Is there a chance you could put some 1/2" hardware cloth in vulnerable locations? Not only can weasels get into this tractor but a raccoon can reach in and drag (parts of) a dying chicken out through conventional poultry wire. Honestly, I don't know why they call it that- it might keep birds in but it won't keep much out.
     
  6. Peruvian

    Peruvian Chillin' With My Peeps

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    Thanks for the replies. Keep 'em coming!

    I was considering using some 24" chicken wire as a skirt that could be lifted for moving or some electric fencing (wire) around the 2x4" framing on the bottom. It would be held out from the frame/wire with insulated Ts charged by solar charger w/battery for night time.

    Oh and the door is held on the left side with fence staples to allow it to swing outward and is closed on the right with a hook and a bungie.
     
    Last edited: May 10, 2008
  7. LynneP

    LynneP Chillin' With My Peeps

    A raccoon can certainly open a bungie cord. You'd be surprised too at how many animals are prepared to jump above an insulated T to get chicken. There has to be a way to get the predators from reaching through or slithering through to get to the birds.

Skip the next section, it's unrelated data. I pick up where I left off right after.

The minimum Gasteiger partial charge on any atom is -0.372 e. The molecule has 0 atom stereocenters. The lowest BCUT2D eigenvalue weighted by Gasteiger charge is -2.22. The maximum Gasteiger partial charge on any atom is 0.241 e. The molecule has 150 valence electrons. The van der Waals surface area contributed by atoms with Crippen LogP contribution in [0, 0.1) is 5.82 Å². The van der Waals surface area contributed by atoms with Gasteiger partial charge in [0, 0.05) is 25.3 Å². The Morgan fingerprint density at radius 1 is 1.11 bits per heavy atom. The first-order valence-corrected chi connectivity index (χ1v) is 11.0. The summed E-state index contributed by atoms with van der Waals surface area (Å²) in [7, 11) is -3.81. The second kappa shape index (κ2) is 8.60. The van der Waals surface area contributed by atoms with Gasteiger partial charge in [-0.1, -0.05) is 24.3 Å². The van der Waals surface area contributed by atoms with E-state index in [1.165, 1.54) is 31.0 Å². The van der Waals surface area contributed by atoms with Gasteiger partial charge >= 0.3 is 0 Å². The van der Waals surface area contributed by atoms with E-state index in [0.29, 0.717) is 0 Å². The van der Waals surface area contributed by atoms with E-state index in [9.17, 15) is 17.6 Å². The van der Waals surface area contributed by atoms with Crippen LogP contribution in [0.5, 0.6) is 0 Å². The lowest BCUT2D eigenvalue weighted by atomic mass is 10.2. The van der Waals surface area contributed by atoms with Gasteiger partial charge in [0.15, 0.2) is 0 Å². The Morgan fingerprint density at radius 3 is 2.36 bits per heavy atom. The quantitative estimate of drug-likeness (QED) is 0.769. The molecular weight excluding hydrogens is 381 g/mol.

Sorry, but if you want to have chickens...[​IMG]
     
  8. Somechick

    Somechick Out Of The Brooder

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    May 10, 2008
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    From the experience of raising chickens a large part of my 50 years:
    The bad news: I've seen dogs go straight through good chicken wire, bark and scare chickens over an 8 foot fence then kill them, get into a commercial rabbit pen (1x2 welded wire with reinforced door clipped x4 with rope snaps--looked like a bear had done it). I had 50 chickens and 50 ducks killed one morning that were locked in a horse barn very tightly, top and bottom of the doors closed and latched with a horseproof latch. Dogs dug and dug until they got in. I couldn't even believe it. The next day they came back and one of the few survivors that I'd put in a live well of a live animal trap and killed the duck without really damaging the trap. Of course I didn't catch them. I had 25 goats killed and 2 horses, all by dogs. Someone's dear pets I am sure. Animal control's response was "don't you have a gun?" Yes I replied if I could only catch them at it. Laws since then say you must "make a reasonalbe effort to drive it off". We once wounded a dog that was back after our geese the next day! That sort of law just makes it so you train the dog to return when humans are not around.